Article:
We know the kinds of galaxies they prefer, and therefore, in theory, if you have like an infinite amount of time, you could watch these galaxies and eventually, you’re likely to observe one in one of these galaxies. These galaxies are generally what we call ‘centrally concentrated’. It means you have got lots of stars close to the centre of a galaxy, and if you have lots of stars then it is more likely one will happen to stray too close to the black hole.
galaxy systems because stars are moving around during the disruption, which is pushing more stars closer to the black hole. We know that they’re more likely to occur there, but again we can’t predict them. We just have to keep watching the night sky and waiting.
Aether: How has this specific event furthered our knowledge of black holes?
CA: It is one of a few intermediate-mass black holes in a dwarf galaxy, which has been confirmed without the presence of what we call ‘existing accretion’ within the galaxy.
We see black holes because they swallow things. Some galaxies in the universe have central black holes that receive constant streams of material that fall into them, which causes the black hole to radiate light at different wavelengths. These are what we call ‘active galactic nuclei’ and these have been used to infer the presence of intermediate-mass black holes in some other galaxies. But not all black holes and galaxies are constantly accreting.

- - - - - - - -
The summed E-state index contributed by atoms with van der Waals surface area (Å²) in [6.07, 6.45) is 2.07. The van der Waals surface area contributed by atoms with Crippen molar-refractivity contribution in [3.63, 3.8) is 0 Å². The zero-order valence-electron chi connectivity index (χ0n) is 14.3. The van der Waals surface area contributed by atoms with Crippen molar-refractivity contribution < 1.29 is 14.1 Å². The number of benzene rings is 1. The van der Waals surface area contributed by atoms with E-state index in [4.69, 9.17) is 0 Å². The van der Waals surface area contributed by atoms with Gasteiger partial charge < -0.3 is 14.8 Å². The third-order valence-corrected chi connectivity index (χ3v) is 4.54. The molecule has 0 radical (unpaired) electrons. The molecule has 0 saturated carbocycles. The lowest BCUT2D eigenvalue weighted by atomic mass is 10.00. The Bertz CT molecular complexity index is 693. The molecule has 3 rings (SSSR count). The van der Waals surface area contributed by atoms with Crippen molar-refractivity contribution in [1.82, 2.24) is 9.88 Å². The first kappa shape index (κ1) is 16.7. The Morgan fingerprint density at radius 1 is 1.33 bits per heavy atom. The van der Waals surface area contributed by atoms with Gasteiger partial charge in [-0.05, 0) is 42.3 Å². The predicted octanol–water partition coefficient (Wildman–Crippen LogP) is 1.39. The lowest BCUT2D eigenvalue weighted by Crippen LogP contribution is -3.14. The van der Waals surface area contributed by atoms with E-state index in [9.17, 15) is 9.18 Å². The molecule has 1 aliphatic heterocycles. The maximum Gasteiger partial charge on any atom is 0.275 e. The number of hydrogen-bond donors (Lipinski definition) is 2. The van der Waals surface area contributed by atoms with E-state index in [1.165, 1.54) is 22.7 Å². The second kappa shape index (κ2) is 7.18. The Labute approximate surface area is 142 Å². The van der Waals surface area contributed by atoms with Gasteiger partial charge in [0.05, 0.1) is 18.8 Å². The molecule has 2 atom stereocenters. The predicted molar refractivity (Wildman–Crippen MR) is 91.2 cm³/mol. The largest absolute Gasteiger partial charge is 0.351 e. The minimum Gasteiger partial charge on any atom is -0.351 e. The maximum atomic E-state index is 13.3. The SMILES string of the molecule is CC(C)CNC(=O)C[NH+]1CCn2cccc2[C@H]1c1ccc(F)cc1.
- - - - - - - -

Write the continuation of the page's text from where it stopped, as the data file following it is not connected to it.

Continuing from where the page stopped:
The kind of short accretion events that are produced by a tidal disruption event are a nice window into looking at these non-active black holes. Therefore, we can use them to explore the population of black holes that are not always actively accreting.
Regulus and the dwarf galaxy Leo I. © ESO/ Dss2/ Giuseppe Donatiello.
Aether: How can your research assist in working out how supermassive black holes develop?
CA: The big question in black hole astrophysics is we have no idea how these really massive ones, like the one at the heart of our galaxy, grow. We believe that they grow from what we call ‘seeds’, and these seeds are black holes with the same masses of an intermediate-mass black hole. Those seeds grow through acquiring more material over time, but we don’t know how those seeds form in the first place.
There are three competing mechanisms for how we think these seed black holes form.